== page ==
Chesapeake and Ohio 1601 and 1604 on display, remainder scrapped
The Chesapeake and Ohio H-8 was a class of 60 2-6-6-6 steam locomotives built by the Lima Locomotive Works in Lima, Ohio between 1941 and 1948 and operated until the mid 1950s. The locomotives were among the most powerful steam locomotives ever built and hauled fast and heavy freight trains for the railroad and two have been preserved, Nos. 1601 and 1604.
Built for hauling freight through the Allegheny Mountains, the locomotives were given the nickname "Alleghenies". Each H-8 cost around $230,000. They could operate an 11,500-ton coal train at up to 45 mph and up to 60 mph pulling passenger trains. They also had the heaviest axle load of any steam locomotive, with a maximum axle load of 86,700 lbs. Gene Huddleston's book, "C&O Power", reports tests of the C&O with a dynamometer car indicating momentary readings of 7,498 hp (5.6 MW) with readings between 6,700 to 6,900 hp (5.0 to 5.1 MW) at about 45 mph (72 km/h). No one has published a higher dynamometer horsepower for any steam locomotive. The locomotive was built to power coal trains on the 0.57% eastward climb from White Sulphur Springs, West Virginia to Alleghany, Virginia. With one at the front and another at the back, 11,500-ton coal trains left Hinton, WV and were at full throttle from White Sulphur Springs to the top of the grade at Alleghany. C&O's 2-6-6-6s also handled coal trains from West Virginia to Columbus, Ohio. Huddleston says that 23 locomotives were equipped with steam piping for heating passenger trains. Upon dieselisation, retirement started in 1952 and by 1956, all of the Alleghenies have been retired.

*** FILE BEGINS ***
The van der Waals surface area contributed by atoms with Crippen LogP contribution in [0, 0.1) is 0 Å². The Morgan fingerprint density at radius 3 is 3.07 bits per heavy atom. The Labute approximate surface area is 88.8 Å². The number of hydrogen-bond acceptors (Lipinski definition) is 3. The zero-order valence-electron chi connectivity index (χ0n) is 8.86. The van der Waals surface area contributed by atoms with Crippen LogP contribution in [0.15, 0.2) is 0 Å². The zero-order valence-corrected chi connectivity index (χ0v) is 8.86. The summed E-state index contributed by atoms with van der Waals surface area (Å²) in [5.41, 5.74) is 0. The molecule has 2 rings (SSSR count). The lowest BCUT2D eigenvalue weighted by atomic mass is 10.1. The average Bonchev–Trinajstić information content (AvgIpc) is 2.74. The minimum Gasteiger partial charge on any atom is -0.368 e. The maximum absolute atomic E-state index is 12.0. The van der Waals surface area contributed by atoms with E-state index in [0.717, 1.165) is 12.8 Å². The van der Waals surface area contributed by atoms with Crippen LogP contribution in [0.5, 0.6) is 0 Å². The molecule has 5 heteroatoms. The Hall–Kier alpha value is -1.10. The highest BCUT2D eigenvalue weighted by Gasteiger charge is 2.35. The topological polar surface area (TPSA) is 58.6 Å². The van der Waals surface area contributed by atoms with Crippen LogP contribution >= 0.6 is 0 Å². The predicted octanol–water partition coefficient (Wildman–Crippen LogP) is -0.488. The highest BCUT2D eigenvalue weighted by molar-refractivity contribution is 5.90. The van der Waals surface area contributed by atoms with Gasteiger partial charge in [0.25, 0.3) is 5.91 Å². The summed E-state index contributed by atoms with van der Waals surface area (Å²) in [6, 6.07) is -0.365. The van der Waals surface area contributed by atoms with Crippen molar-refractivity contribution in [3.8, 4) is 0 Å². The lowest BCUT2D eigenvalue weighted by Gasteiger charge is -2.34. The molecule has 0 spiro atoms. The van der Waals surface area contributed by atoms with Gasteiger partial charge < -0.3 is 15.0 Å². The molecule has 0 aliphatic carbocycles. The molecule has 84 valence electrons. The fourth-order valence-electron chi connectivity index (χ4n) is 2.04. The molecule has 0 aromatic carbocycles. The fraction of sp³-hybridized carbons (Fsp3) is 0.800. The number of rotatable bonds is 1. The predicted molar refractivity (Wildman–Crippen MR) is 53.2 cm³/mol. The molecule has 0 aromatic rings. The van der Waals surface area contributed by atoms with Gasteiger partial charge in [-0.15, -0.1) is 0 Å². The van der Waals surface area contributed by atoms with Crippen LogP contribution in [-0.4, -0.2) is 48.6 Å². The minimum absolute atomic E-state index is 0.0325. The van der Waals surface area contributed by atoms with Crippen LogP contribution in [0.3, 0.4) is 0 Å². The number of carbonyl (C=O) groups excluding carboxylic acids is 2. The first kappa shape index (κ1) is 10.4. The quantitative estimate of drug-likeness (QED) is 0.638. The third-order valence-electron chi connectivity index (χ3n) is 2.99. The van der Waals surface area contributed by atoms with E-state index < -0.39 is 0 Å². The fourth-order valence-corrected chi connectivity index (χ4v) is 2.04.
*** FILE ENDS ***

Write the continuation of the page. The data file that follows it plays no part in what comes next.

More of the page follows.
No. 1604 was initially sent to C&O's scrap lines behind their diesel shops at Russell, Kentucky upon retirement. It was then donated to the Virginia Museum of Transportation in Roanoke in 1969 where it was displayed next to N&W 1218. On November 4th, 1985, it was partially damaged by a flood, which washed away the ground under it and nearly turned the locomotive over. In 1987, parent company Norfolk Southern did a cosmetic overhaul on it at their Roanoke Shops before it was sent to Baltimore to be displayed as the centerpiece of the then Mount Clare Junction shopping center which was adjacent to the B&O Railroad Museum. In 1989, the shopping center donated it to the museum, where it presently resides.